There’s an old joke about two explorers walking through the dry veldt grasses and coming across a lion. As they back away, one turns and starts running.
The other calls out, “Why are you running so fast? You can’t outrun a lion.”
The first replies, “I don’t have to outrun the lion. I just have to outrun you!”
I assume they weren’t friends. Friends, most likely, would have stood together and confronted the lion.
I was thinking about this as I was driving to work, north on the tollway that bends around Chicago. The speed limit is 55. I was doing 67 in the “slow” lane, trying to preserve gas while not becoming a “relatively” stationary target. Others were passing me at 75 or more.
I was struck by the thought that I would seldom see anyone going the same speed I was going since they would not be passing me and thus forcing themselves on my attention … and that anyone going slower would, of course, not be seen at all (if behind me) and only slowly revealed as I overtook them.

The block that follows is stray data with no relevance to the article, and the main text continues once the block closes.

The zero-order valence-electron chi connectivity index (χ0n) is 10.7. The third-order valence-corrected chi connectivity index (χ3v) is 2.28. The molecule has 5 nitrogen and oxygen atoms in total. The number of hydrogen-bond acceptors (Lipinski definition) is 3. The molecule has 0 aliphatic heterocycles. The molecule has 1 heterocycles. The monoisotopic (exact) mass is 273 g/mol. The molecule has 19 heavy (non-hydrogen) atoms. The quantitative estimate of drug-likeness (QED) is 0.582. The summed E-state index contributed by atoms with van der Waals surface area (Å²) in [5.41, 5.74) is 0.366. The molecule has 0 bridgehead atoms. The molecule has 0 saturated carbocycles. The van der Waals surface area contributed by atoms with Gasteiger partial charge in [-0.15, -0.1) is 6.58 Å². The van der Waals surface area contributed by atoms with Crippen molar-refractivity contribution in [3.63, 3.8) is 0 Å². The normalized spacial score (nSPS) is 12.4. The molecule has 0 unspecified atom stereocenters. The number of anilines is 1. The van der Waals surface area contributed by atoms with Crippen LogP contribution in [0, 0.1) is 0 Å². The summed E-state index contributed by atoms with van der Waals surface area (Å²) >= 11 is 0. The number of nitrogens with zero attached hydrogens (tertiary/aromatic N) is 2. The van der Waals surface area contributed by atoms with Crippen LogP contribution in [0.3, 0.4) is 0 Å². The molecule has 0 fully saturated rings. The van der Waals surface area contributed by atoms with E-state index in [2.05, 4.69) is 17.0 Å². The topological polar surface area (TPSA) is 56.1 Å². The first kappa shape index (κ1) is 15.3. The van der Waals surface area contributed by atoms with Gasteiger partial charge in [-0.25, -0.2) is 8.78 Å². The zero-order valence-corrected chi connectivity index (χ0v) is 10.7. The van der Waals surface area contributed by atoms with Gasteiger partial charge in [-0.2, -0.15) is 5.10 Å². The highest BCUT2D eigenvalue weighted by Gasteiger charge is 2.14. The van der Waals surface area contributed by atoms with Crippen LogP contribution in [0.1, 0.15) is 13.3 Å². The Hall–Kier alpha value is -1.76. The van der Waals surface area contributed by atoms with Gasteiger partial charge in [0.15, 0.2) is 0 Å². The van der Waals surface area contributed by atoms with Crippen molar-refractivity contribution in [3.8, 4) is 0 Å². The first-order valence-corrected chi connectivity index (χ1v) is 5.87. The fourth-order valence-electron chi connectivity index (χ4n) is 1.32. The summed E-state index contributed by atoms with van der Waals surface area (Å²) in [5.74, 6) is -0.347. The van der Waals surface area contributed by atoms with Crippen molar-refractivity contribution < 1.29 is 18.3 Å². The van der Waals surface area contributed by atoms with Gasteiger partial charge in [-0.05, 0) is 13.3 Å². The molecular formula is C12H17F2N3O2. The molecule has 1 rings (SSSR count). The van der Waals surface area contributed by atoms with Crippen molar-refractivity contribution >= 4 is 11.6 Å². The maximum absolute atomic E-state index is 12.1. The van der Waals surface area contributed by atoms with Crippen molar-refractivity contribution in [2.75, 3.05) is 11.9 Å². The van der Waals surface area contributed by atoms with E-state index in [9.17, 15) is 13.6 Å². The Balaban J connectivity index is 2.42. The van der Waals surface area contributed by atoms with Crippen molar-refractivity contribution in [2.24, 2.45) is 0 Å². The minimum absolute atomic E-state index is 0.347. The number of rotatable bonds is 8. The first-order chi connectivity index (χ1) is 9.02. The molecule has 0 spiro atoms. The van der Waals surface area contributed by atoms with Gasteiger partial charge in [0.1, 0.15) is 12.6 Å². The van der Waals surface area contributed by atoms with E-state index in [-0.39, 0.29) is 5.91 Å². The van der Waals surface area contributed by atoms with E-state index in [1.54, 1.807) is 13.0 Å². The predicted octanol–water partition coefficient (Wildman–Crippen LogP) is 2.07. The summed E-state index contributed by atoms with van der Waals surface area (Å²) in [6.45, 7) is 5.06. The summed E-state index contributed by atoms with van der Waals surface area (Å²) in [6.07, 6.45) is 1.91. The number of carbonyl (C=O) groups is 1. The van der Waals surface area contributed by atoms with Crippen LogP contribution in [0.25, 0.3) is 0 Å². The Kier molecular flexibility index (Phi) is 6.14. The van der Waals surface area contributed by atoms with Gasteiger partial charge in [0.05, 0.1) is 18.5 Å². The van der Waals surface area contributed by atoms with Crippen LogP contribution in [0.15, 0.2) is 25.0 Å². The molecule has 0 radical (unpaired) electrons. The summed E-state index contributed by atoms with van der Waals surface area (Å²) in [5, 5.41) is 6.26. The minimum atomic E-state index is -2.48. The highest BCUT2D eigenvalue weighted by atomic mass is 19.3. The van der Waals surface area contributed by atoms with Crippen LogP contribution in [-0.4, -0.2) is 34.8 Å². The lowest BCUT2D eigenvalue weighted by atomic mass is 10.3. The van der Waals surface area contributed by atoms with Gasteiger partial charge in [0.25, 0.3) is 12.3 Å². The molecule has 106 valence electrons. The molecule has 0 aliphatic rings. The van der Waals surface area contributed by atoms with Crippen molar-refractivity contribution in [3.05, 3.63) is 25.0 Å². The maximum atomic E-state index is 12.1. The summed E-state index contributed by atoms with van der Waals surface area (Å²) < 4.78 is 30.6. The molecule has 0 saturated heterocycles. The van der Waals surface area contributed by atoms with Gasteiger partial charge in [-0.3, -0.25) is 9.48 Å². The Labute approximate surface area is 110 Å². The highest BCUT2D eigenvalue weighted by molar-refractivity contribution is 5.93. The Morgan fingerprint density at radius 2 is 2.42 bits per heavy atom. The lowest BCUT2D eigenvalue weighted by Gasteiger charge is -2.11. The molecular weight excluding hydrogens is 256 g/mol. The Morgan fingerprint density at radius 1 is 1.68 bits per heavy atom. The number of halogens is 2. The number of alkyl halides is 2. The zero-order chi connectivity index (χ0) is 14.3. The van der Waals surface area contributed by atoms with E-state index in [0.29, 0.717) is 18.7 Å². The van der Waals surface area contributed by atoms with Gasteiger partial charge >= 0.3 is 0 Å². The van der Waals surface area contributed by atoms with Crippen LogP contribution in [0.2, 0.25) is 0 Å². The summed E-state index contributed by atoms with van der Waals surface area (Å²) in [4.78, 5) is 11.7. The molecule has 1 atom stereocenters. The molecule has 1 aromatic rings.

The cars I did see, the ones passing me, represented a sampling bias.
It then occurred to me that the point of advertising is to make the consumer think that everyone is passing him on the “highway of life” and also that the consumer is part of the anonymous stampeding herd rather than some one individual’s friend.
It’s not like that, of course. In the first place, friends would stand with you. In the second place, there is no lion.